Alabama's New Scrap Metal Law: Beware Copper Thieves

A warning for people who steal copper: there's a new state law in Alabama targeting thieves and the people who buy from them.

It took effect September 1st, but it hasn't slowed the illegal trade down - yet.

The proof?

Another day, another series of thefts, and among the victims, a group that helps prison inmates.

You might have thought the wake up call came when thieves targeted doctors offices for their air conditioners, or when they moved to churches and took the copper heavy appliances from outside.

But now, thieves have moved to another target; the very people who try to help them.

"The Concerned Citizens Organization formed out of Jesus Christ Missionary Church," said the Rev. Albert Sankey.

He leads the Concerned Citizens, 20 people who talk to prison inmates.

"A lot of inmates write us saying they're not getting their medication, they're not getting proper food," said Sankey.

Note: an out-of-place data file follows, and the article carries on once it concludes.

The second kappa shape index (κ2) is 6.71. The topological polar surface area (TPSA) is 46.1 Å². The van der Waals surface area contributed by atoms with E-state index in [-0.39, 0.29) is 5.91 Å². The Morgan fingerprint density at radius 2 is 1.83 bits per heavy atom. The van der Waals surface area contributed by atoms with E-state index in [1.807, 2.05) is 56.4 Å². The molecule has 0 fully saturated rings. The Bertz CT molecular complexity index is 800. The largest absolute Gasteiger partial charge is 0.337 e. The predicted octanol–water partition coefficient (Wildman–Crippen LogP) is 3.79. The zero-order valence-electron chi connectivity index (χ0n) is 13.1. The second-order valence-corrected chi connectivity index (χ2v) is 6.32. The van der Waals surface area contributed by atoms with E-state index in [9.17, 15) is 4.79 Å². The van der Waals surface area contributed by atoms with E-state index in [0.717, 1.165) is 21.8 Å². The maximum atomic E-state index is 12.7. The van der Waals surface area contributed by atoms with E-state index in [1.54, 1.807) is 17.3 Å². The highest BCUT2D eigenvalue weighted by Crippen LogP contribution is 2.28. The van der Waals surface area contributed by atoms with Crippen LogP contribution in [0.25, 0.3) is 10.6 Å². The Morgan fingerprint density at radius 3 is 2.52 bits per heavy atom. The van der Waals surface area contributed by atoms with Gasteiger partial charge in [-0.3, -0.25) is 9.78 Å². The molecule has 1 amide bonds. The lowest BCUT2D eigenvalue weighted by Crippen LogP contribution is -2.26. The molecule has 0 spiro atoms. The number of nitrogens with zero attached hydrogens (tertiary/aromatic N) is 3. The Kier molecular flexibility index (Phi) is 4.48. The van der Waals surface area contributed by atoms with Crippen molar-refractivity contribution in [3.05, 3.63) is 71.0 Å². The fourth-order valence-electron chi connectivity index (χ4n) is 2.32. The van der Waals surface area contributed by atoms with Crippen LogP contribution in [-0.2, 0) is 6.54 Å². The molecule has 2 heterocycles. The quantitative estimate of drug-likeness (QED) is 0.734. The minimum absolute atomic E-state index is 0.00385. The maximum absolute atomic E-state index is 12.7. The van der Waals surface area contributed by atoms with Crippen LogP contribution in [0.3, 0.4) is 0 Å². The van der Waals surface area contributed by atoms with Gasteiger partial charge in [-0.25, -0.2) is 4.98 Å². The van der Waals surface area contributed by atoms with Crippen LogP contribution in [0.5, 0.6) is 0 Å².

The thieves took a window air conditioner, computers, two printers, a fax machine, a television and phone from the organization's office.

It's a tiny theft compared to four others that happened on the west side, where two businesses lost between two and three thousand dollars and another took eight thousand dollars in damages. But the mere fact that anyone would target an inmate aid group disturbs Sankey.

'It's uncalled for," he said.

Police have few leads, which is typical for copper thefts. Most of the time, investigators never get any help until the thief tries to make a sale. As for suspects in the CCO theft?

"We know some individuals who just got out of prison a few weeks ago, so they may have been part of it," the Rev. Sankey said.

One of the few bills that passed the Alabama legislature this year is Act 2007-451. That's the new law we're referring to.

It requires anyone selling to metal companies to provide a government ID, sign a statement saying the metal they bring in isn't stolen, and that they must provide a home address and the license plate number of the car they deliver the metal with.

The buyers must keep a written purchase log for police to look at. If they buy more than 100 dollars in metal from anyone, they can't pay cash. The law says they must now pay with a check, which will then be placed in the mail.

The thought is that people who are looking for drug money won't wait that long to get their next hit.

Under the law, anyone who sells stolen metal to a recycler faces a Class A misdemeanor unless it's worth more than 250 dollars.

The crime then becomes a Class C felony.